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Gartner chops 2012 IT spending forecast

2011 better than expected

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The spreadsheet wizards at Gartner have finished gazing into their crystal LCD monitors and have put out their first projection for global IT spending in 2012. The good news is that despite hard disk shortages and a PC and server slowdown, 2011 spending across hardware, software, and services was higher than expected. The bad news is that growth will be slowing in the coming year thanks to the Eurozone debt crisis and the ongoing shortages of hard drives.

Gartner reckons that companies consumed $3,644bn in IT wares and services in 2011, up 6.9 per cent from the $3,428bn shelled out in 2010. This money bought computing, storage, networking and telecom equipment, software, IT services, and telecom services, with a little less than half of that dough going for telecom services.

This time last year, Gartner was projecting global IT spending would only grow by 5.1 per cent, to $3,603bn, adding another $41bn to the coffers of all those vendors you love.

Looking ahead to this year, Gartner had been projecting a 4.6 per cent jump in IT spending (and against a slightly smaller number), and is now saying that growth won't be so high, at 3.7 per cent, yielding $3,798bn in total spending across all IT products and services in 2012.

All of the different sectors of the IT business are expected to slow down, according to Gartner. Some of that growth will no doubt come from the continuing decline in the value of the US dollar that Gartner reckons spending in, but with currency rates fluctuating wildly in the past year, it is hard to peg that down.

"Faltering global economic growth, the Eurozone crisis, and the impact of Thailand's floods on hard-disk drive (HDD) production have all taken their toll on the outlook for IT spending," explained Richard Gordon, research vice president at Gartner, in a statement outlining the forecast. He added that the analysts expected the supply for disk drives to be whacked by 25 per cent or more – and that shortages could last for the first six to nine months of the year as companies rebuild their disk part and disk drive manufacturing plants in Thailand.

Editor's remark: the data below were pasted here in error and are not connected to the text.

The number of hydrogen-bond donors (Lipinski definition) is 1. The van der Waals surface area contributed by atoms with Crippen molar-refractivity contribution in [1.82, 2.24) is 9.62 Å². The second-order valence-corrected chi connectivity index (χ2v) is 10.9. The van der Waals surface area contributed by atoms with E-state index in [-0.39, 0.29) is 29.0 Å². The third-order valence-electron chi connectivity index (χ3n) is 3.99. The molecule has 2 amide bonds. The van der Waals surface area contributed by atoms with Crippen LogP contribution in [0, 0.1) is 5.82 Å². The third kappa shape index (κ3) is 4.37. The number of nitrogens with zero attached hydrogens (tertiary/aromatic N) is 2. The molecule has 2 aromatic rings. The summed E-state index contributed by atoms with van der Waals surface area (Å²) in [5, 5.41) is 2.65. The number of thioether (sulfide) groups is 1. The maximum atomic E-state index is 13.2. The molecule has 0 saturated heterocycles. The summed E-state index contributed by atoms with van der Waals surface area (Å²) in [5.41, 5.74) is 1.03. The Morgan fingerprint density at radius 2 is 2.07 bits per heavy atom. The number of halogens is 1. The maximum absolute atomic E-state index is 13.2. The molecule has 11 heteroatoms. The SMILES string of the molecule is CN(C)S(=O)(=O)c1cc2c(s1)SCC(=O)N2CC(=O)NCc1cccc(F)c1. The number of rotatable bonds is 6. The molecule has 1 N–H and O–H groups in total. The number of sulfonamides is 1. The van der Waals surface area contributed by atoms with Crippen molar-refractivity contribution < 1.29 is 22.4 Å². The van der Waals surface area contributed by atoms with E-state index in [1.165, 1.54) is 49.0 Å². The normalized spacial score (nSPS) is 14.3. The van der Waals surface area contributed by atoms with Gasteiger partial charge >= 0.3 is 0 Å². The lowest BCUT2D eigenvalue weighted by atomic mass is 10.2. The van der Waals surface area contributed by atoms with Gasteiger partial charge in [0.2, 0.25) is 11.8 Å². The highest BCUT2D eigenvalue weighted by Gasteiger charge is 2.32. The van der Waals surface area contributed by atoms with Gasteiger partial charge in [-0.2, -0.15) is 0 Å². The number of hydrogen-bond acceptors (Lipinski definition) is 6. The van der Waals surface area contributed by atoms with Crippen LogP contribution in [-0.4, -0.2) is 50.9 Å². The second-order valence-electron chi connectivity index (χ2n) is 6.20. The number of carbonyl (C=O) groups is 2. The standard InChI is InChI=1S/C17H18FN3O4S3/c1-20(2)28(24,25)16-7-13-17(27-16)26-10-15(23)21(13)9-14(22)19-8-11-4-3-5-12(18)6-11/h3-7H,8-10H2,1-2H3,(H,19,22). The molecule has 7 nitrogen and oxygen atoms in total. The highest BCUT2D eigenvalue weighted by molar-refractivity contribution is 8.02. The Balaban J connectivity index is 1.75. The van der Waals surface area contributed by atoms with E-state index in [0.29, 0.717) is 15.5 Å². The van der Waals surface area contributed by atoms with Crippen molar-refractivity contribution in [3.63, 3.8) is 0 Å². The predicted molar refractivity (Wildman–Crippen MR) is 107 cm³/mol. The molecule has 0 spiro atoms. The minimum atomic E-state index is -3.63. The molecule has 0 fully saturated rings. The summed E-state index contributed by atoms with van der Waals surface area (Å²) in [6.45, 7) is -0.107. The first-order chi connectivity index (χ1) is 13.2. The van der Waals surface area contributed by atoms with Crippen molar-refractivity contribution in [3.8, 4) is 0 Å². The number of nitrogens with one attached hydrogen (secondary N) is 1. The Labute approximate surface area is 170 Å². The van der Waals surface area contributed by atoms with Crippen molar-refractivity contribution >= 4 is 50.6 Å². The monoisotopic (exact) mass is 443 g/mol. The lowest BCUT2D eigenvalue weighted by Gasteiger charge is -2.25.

With so many financial issues weighing on the EU, Gartner has revised its IT spending forecast for Western Europe, and now expects a contraction of seven-tenths of a point this year.

Computer hardware – including servers, storage, networking gear, PCs, printers and such bought by businesses – is expected to account for $424bn in revenues , up 5.1 per cent and decelerating from 7.6 per cent growth in 2011.

Growth in enterprise software sales will slow from 9.6 per cent in 2011 to 6.4 per cent in 2012, yielding $285bn in revenues this year if Gartner's projections hold. (They may, they may not. That's the nature of prognosticating.) IT services spending will rise by only 3.1 per cent to $874bn, less than half the growth seen last year.

Telecom equipment sales will hold up relatively better, with revenues growing by 6.9 per cent to $475bn, compared to a rise of 7.7 per cent to $444bn last year. Telecom services – which include voice and mobile phone services for business as well as networking services through telcos – will slow down the most, decelerating from 6.1 per cent growth in 2011 to only 2.3 per cent growth in 2012. Still, we're talking about a global business telecom bill of $1,740bn, so don't cry for the phone companies. ®

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